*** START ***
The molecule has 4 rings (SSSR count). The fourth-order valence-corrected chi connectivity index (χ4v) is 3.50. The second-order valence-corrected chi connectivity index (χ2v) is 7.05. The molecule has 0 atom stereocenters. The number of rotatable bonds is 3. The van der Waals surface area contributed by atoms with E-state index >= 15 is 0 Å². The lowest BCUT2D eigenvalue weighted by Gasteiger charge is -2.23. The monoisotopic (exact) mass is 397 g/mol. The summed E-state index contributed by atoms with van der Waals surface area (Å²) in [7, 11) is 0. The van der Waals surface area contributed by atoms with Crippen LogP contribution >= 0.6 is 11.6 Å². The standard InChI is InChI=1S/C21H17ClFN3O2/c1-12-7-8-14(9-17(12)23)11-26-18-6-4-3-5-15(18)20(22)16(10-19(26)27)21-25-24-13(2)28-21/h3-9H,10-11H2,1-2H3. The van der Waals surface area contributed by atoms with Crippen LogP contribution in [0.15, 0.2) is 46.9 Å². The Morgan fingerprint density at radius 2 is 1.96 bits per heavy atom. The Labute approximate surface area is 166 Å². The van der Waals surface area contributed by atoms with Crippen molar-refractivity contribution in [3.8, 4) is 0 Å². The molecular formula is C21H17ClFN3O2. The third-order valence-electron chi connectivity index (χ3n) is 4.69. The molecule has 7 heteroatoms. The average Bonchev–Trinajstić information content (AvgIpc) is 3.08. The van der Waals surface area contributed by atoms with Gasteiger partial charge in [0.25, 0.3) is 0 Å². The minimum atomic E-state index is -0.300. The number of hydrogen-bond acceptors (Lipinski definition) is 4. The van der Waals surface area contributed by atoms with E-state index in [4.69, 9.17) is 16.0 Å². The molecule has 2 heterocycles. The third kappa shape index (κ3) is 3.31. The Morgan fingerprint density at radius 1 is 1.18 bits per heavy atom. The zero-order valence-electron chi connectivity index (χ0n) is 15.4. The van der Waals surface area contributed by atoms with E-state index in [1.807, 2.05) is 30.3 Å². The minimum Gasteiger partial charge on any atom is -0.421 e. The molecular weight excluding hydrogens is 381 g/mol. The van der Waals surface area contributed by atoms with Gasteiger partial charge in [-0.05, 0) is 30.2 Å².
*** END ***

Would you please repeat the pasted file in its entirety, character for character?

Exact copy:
The molecule has 4 rings (SSSR count). The fourth-order valence-corrected chi connectivity index (χ4v) is 3.50. The second-order valence-corrected chi connectivity index (χ2v) is 7.05. The molecule has 0 atom stereocenters. The number of rotatable bonds is 3. The van der Waals surface area contributed by atoms with E-state index >= 15 is 0 Å². The lowest BCUT2D eigenvalue weighted by Gasteiger charge is -2.23. The monoisotopic (exact) mass is 397 g/mol. The summed E-state index contributed by atoms with van der Waals surface area (Å²) in [7, 11) is 0. The van der Waals surface area contributed by atoms with Crippen LogP contribution >= 0.6 is 11.6 Å². The standard InChI is InChI=1S/C21H17ClFN3O2/c1-12-7-8-14(9-17(12)23)11-26-18-6-4-3-5-15(18)20(22)16(10-19(26)27)21-25-24-13(2)28-21/h3-9H,10-11H2,1-2H3. The van der Waals surface area contributed by atoms with Crippen LogP contribution in [0.15, 0.2) is 46.9 Å². The Morgan fingerprint density at radius 2 is 1.96 bits per heavy atom. The Labute approximate surface area is 166 Å². The van der Waals surface area contributed by atoms with Crippen molar-refractivity contribution in [3.8, 4) is 0 Å². The molecular formula is C21H17ClFN3O2. The third-order valence-electron chi connectivity index (χ3n) is 4.69. The molecule has 7 heteroatoms. The average Bonchev–Trinajstić information content (AvgIpc) is 3.08. The van der Waals surface area contributed by atoms with Gasteiger partial charge in [0.25, 0.3) is 0 Å². The minimum atomic E-state index is -0.300. The number of hydrogen-bond acceptors (Lipinski definition) is 4. The van der Waals surface area contributed by atoms with E-state index in [4.69, 9.17) is 16.0 Å². The molecule has 2 heterocycles. The third kappa shape index (κ3) is 3.31. The Morgan fingerprint density at radius 1 is 1.18 bits per heavy atom. The zero-order valence-electron chi connectivity index (χ0n) is 15.4. The van der Waals surface area contributed by atoms with E-state index in [1.807, 2.05) is 30.3 Å². The minimum Gasteiger partial charge on any atom is -0.421 e. The molecular weight excluding hydrogens is 381 g/mol. The van der Waals surface area contributed by atoms with Gasteiger partial charge in [-0.05, 0) is 30.2 Å².